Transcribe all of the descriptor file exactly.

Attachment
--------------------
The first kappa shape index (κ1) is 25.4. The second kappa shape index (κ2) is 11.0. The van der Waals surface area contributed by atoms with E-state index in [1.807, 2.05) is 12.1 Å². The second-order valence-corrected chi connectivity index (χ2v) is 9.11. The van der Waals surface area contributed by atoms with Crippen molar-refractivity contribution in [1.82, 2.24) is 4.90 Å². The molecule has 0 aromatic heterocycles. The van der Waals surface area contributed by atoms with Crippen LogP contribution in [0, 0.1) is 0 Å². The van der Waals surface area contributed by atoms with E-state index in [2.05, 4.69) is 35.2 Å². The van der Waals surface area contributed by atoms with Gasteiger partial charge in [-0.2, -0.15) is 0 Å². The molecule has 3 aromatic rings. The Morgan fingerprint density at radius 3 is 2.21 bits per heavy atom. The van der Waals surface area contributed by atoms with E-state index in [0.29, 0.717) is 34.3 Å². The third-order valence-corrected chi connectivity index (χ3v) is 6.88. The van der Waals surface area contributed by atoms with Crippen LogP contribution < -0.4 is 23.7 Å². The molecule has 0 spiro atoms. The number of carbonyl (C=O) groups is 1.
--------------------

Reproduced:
The first kappa shape index (κ1) is 25.4. The second kappa shape index (κ2) is 11.0. The van der Waals surface area contributed by atoms with E-state index in [1.807, 2.05) is 12.1 Å². The second-order valence-corrected chi connectivity index (χ2v) is 9.11. The van der Waals surface area contributed by atoms with Crippen molar-refractivity contribution in [1.82, 2.24) is 4.90 Å². The molecule has 0 aromatic heterocycles. The van der Waals surface area contributed by atoms with Crippen LogP contribution in [0, 0.1) is 0 Å². The van der Waals surface area contributed by atoms with E-state index in [2.05, 4.69) is 35.2 Å². The van der Waals surface area contributed by atoms with Gasteiger partial charge in [-0.2, -0.15) is 0 Å². The molecule has 3 aromatic rings. The Morgan fingerprint density at radius 3 is 2.21 bits per heavy atom. The van der Waals surface area contributed by atoms with E-state index in [0.29, 0.717) is 34.3 Å². The third-order valence-corrected chi connectivity index (χ3v) is 6.88. The van der Waals surface area contributed by atoms with Crippen LogP contribution < -0.4 is 23.7 Å². The molecule has 0 spiro atoms. The number of carbonyl (C=O) groups is 1.